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Four Tips for Eliminating Scent Transfer

Entered by Gary Howey

Former tournament angler, hunting and fishing guide. Inducted into the National Freshwater Fishing "Hall of Fame" in 2017. Active member of the Association of Great Lakes Outdoor Writers (AGLOW), Past Executive Director (AGLOW). Howey has been an outdoor communicator since 1980 with his award winning syndicated "Of the Outdoors" columns appearing in magazine, newspapers, and tabloids throughout he upper Midwest and nationally.

October 8, 2015

M.O.-Game Keepers (1)A great deal has been published about the whitetails’ sense of smell and how incredibly sensitive it is. There’s no doubt, that’s one serious snoot! Much has also been written about using products like Scent Killer to reduce odors on our person, clothes and other gear while hunting, but less has been told about “scent transfer” and the smells you may be leaving behind.

These transmitted smells have the potential of educating whitetails to your presence whether you’re hunting or back at home after the hunt. If they detect the intrusion they may avoid the area all together, blowing any chance you may have had. A mature buck doesn’t need to come in direct contact with you to learn they’re being pursued; they only need to sense the intrusion. Use these tips to avoid scent transfer.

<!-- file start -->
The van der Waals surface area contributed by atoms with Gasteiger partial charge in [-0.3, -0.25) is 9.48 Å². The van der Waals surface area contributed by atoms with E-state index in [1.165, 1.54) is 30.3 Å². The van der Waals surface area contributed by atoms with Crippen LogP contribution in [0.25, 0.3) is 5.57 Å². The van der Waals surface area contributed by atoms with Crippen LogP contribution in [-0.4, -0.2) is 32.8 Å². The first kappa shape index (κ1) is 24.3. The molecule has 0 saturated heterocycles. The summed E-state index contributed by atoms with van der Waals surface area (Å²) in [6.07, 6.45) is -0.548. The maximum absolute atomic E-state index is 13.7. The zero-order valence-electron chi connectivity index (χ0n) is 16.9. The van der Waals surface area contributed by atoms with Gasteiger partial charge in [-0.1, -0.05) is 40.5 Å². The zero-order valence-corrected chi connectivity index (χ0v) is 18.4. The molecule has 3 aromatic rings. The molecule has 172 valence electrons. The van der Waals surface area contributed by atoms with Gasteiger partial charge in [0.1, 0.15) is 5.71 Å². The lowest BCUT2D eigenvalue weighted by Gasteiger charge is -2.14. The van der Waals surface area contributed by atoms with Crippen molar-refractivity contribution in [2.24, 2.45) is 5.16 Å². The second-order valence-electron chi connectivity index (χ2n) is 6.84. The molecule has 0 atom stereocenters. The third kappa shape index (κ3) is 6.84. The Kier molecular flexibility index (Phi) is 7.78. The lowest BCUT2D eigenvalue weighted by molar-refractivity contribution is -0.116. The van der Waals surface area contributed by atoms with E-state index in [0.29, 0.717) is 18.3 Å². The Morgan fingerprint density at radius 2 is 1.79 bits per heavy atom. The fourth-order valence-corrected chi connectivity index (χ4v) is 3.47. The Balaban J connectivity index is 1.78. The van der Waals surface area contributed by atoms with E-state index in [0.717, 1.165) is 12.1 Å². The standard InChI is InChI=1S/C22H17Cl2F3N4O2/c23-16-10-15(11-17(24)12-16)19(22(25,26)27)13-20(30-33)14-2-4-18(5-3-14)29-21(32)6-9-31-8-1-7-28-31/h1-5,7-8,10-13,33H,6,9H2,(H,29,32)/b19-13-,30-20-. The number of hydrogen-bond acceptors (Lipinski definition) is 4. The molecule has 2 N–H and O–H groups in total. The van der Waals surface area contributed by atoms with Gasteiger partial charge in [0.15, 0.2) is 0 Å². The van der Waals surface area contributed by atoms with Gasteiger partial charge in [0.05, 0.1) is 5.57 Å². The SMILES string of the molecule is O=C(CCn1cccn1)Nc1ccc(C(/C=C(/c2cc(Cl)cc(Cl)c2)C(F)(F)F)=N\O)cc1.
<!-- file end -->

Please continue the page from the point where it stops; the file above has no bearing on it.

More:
1. These boots are made for hunting
When approaching your hunting site try to avoid walking on the same trails that whitetails might also use. Use rubber-bottomed boots and keep them clean. Rubber doesn’t absorb odors like other materials. Only use the boots for hunting and don’t put them on until you get to your hunting property.

2. Don’t touch me
Whenever you touch an object, whether it’s stopping to rest against a tree, a piece of brush slapping your forehead, or grass rubbing your pant legs as you walk to your stand, it’s like you’re “pushing” your scent into that object. A whitetail WILL smell it. It depends upon time, temperature, humidity and a few other factors on how strong the smell will be and how long it will remain there, but why let them know you’re coming? The best advice is to minimize your contact with trees and brush on your approach, especially during early season when all the green foliage is still on the trees. Prune an approach so that the only thing that will touch anything is the rubber bottoms of your boots.

3. Spray attention
Mature bucks will often put up with a certain amount on “indirect” human scent. The same Scent Killer System that protects you when you’re hunting will also protect against scent transfer. Shower, wash your clothing and treat it with Scent Killer Spray. This system reduces odors to trace levels that even mature bucks will tolerate in close proximity.

4. You Are *Always* Hunting. Pic-M.O.
When setting up a treestand or ground blind some hunters think that since they may not be hunting the spot for several weeks, they don’t have to be careful about scent transfer. If the buck you’re after shows up to the site minutes, hours or even several days after you’ve set up the ambush location and detects human scent, in all likelihood you’ll never see him in a few weeks when you return to hunt. Some serious hunters will even wear rubber gloves or “trapper’s gloves” when making a whitetail ambush set up to keep scent transfer to an absolute minimum. Pic Vail XQDMAmembership295x212

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